LINKEDINCOMMENTMORE

Sometimes the difference between eating a meal and going hungry is a matter of a missed connection.

Around the country hunger continues to be a growing problem while food waste is at an all-time high. On any given night in the Swannanoa Valley, a family can go to sleep without dinner as catering staff working any number of nearby events are disposing of untouched portions of nutritious, freshly prepared meals.

A partnership between a Black Mountain church and an Asheville-based nonprofit is working to bridge that gap.

On Wednesday, Oct. 10, from 5-7 p.m., Black Mountain Ale House and Black Mountain Brewing Co. will host fundraisers for Food Connection East, which has rescued over 8,000 meals for Swannanoa Valley residents since it began in June. The organization is a collaborative effort between St. James Episcopal Church and Food Connection, which was founded by Flori Pate in 2015.  

The Pates first made a name for themselves on the Asheville business scene by making connections of a different kind. Five years ago Ted attended Startup Weekend, an event that allows groups with business ideas to pitch them to a panel of judges.

His team came up with the idea for what is now the Dig Local app, which the Pates launched with partners immediately after it was declared the winner at the event in 2013.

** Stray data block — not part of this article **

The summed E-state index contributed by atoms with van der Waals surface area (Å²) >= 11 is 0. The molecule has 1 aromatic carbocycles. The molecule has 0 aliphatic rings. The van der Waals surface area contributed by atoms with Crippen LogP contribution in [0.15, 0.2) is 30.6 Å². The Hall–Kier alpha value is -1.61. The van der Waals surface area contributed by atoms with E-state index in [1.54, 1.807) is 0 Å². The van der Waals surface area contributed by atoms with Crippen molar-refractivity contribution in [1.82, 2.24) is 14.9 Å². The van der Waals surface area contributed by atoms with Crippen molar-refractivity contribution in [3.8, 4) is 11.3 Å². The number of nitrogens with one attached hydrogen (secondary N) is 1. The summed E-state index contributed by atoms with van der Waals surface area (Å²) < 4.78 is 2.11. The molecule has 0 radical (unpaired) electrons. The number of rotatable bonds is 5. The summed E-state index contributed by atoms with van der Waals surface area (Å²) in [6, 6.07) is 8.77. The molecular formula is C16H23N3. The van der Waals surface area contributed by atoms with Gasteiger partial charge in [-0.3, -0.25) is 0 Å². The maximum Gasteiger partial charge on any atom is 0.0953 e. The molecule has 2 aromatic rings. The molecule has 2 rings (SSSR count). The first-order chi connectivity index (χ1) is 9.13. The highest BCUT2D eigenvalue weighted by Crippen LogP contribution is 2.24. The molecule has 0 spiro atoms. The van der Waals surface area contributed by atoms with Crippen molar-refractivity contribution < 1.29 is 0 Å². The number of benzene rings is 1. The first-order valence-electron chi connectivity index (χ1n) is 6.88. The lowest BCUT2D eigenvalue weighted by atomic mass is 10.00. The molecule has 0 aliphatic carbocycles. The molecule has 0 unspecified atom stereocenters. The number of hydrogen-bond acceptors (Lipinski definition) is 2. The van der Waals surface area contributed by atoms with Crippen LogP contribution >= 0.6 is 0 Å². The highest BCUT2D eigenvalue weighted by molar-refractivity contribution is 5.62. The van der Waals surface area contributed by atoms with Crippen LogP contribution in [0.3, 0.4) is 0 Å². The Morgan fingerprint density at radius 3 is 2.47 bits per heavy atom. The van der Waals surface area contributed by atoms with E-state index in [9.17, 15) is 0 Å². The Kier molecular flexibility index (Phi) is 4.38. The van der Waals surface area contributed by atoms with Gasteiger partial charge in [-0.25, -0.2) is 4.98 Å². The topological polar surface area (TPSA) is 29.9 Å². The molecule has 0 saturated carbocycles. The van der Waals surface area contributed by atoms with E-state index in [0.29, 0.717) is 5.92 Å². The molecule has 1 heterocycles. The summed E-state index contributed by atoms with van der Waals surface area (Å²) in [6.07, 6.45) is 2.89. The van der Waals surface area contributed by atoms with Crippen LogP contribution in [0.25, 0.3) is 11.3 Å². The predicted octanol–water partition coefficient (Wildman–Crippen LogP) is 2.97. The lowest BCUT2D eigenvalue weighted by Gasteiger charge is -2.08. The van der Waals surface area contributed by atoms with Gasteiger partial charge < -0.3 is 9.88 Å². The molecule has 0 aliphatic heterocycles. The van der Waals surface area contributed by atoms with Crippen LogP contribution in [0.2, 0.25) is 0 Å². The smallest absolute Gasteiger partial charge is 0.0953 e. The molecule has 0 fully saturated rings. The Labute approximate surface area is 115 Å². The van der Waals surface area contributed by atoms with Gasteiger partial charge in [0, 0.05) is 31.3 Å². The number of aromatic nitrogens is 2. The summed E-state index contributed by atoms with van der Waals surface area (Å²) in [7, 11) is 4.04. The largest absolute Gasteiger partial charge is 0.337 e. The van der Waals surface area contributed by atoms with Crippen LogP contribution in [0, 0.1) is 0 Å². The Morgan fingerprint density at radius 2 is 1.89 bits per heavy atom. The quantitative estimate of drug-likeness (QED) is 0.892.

“The idea was to connect visitors and locals alike to the things that make Asheville like no other place on the planet,” Ted said. “We also wanted to find a way to make digital marketing more affordable for small businesses.”

The app, which features a detailed calendar of local events as well as a regularly updated blog, boasts a wide variety of community partners. Less than a year after launching it, an interesting dilemma was presented to the Pates.

“We had a meeting with Mary Evans, the marketing director at Pack’s Tavern and were asking how they were liking their Dig Local account,” Flori said. “She said they loved it but had a problem with excess food after events in their Century Room and wanted to know if there was anything Dig Local could do about it.”

Often, the Pates would learn, event spaces all around Asheville would wind up with unserved food at the end of an evening, and they were forced to throw it out. Ted and Flori weren’t sure what to do about the problem, but they began making connections they thought would help.